I am sorry for the delay in publishing. Currently, I’m in Bath. It is an amazing city in Somerset distribution of United Kingdoms. Most of the people come here for vacation or lovely cider (really, really lovely!), but I am here working on-site with our client. I was so excited to come here again especially due to the reason of my travel – I am here to support our client in live release!
I am mentioning it because while working so close to the client I am working on something I call “business language”. In my opinion understanding the business background is as important for tester as understanding the application itself. It gives us the proper context for both development and testing. In my career, I found myself often in the place of translator between business and development, when today I am working the other way around – as a source of development knowledge for business.
Business to development language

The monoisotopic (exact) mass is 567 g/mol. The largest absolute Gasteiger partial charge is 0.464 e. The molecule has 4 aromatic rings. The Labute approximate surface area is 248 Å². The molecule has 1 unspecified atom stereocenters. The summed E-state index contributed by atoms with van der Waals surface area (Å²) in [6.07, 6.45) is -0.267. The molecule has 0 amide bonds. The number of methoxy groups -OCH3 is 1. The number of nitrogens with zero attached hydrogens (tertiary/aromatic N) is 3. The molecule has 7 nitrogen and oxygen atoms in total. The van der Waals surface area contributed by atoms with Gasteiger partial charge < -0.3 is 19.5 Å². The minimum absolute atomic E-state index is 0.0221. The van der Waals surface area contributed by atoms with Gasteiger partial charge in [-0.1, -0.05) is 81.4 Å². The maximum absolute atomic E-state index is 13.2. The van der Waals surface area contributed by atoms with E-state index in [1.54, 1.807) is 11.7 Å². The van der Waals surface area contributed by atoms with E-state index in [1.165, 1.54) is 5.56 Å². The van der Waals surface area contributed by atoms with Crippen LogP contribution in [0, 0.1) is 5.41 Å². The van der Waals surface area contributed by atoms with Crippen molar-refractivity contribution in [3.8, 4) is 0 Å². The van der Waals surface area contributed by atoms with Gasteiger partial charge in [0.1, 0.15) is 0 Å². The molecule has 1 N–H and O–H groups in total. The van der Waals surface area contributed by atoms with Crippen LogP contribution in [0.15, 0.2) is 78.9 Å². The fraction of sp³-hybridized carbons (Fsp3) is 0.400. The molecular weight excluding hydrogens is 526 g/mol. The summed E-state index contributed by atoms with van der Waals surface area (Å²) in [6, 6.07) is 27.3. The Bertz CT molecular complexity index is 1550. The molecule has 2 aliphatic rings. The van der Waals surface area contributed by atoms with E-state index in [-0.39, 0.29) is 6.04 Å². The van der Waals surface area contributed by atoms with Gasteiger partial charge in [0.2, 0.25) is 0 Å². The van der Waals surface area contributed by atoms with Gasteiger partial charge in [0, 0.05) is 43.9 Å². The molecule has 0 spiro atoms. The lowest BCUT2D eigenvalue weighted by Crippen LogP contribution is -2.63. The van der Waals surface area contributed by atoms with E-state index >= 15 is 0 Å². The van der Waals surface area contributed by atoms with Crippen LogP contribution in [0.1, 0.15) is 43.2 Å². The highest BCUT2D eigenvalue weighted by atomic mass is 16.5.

One of the basics of developing the piece of software is understanding the business needs – what problem will be solved by this code. This allows us to design a proper solution. Knowing the process it will be used in – both triggers and steps – allows us to build a good test plan.
Many of the issues I found in my career were only found due to the knowledge of business context – e.g. my favourite hyperlink, which worked perfectly in PDF file, but not after printing:
Of course, the knowledge how it is expected to be working for raising an issue. We must be sure what is the expected result, not suspected one. Lastly, knowing the business background is helpful in managing priorities. This comes handy when we are overwhelmed with work and need to decide what is more important.
Development to business language
This also works the other way around. Knowledge of implementation, dependencies and system connections can be translated into risks. Testers can also serve in issue investigation to find the potential source of them and possible workarounds. And as I mentioned it at the beginning – this is my main role for incoming two weeks.
I’ve heard a lot about working closely with developers and gaining more knowledge about the code and implementation. I agree we need that. But at this same time, we should reach to the other side – business side – and work with our customer as well. Requirements in the user stories might not be enough sometimes. Understanding processes and needs might come handy when planning our tests or during the planning of implementation itself.